The Web Has Made Assistive Technology Amazing

Posted by | Filed under Disabilities | Sep 8, 2015 | Tags: , , | No Comments

twhmaPeople with visual, hearing, or other physical impairments are usually familiar with the assistive technology that helps them live, learn, and communicate with others. But not every home-based entrepreneur is aware that these technologies can help them communicate with the largest possible audience.

There are more than 30 million people with disabilities who can be affected by the design of computer software, according to Mike Paciello, founder and CTO of WebABLE, a Nashua, N.H.-based consulting firm that focuses on assistive technologies. In 1998, the President’s Committee on Employment of People with Disabilities reported that consumers with physical disabilities control more than $175 billion in discretionary income. “For SOHOs, that seems to be incentive enough to use these technologies,” says Paciello.

At the most fundamental level, your Web site can be specially coded to accommodate people with disabilities. Directions for doing this have been collected by the World Wide Web Consortium (W3C). The organization’s Web Accessibility Initiative can be found at www.w3.org/WAI. “The guidelines cover everything from how to create accessible Web sites, designing accessible authoring tools, education, outreach, usability, validation, and best practices,” Paciello says. A few tips:

Images & animations. Describe the function of each visual element and avoid unnecessary animations that complicate the site.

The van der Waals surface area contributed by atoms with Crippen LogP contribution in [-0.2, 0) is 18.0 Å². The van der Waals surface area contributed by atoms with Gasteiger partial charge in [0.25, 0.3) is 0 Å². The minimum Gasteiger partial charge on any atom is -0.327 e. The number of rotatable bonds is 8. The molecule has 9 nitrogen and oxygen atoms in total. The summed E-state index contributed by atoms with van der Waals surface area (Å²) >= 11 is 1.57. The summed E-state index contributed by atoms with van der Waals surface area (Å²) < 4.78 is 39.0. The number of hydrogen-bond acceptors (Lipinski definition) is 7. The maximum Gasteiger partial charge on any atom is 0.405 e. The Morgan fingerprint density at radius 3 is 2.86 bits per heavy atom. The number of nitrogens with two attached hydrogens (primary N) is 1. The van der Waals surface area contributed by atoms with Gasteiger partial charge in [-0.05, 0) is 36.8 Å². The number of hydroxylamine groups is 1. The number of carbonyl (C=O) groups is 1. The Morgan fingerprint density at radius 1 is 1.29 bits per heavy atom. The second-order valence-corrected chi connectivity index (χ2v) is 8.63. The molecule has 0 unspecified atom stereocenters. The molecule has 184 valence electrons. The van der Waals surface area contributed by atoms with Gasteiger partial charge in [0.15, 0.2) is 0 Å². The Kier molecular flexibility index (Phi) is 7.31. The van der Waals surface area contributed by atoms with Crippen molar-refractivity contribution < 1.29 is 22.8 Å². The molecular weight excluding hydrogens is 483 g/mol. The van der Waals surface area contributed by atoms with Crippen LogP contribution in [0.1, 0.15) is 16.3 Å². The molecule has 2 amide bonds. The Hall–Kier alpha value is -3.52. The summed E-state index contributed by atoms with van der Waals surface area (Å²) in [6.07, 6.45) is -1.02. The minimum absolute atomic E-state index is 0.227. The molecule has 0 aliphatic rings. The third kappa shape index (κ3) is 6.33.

Image maps. Use text to interpret hotspots, allowing visually impaired visitors to navigate without assistance.

Multimedia. Provide captioning and transcripts of audio clips and vivid descriptions of video clips.

Hypertext links. Use text that makes sense when read out of context. For example, avoid “click here” in the middle of sentences when referring to links.

Page organization. Use headings, lists, and consistent layout and style wherever possible.

Graphs, charts, and tables. Summarize any visual element or use the Long-desc attribute to interpret visual details.

Scripts, applets, & plug-ins. Provide alternative content in case active features are inaccessible or unsupported. This helps all visitors enjoy the multimedia features on your site.

Frames. Use noframes and meaningful titles so visually impaired visitors can follow the organization of the site.

Check your work. Validate your site. Use the tools, checklists, and guidelines at W3C (www.w3.org/TR/WCAG).

New products hold even more promise for communicating with this audience. For example, with a $399 RIM 950 handheld and Blackberry software (519-888-7465, us.blackberry.com) hearing impaired users can receive wireless text messages wherever they go. Paciello advises that taking advantage of text messaging allows even small businesses to reach out to the hearing impaired. “I believe we’ll see advances in similar services that can be reproduced at the Web level that will greatly enhance communication processes between the deaf and hearing persons,” he says.

In addition, text-to-speech software and Braille keyboards keep visually impaired users connected. The 2.9-pound BrailleNote (starting at $3,400, HumanWare, 800-722-3393, www.humanware. com) is a portable console for the blind. The device comes with a keyboard, high-quality microphone, and speaker, and uses a Windows CE-based suite of applications including a word processing program, e-mail package, a PIM, and a phone directory with a relational database that can interface with mainstream computing products. “It’s a PDA for people that are blind,” says Judy Seiler, director of marketing at HumanWare. Just as the sky is the limit for users of these technologies, so is the market available for the products and services your business provides.


 

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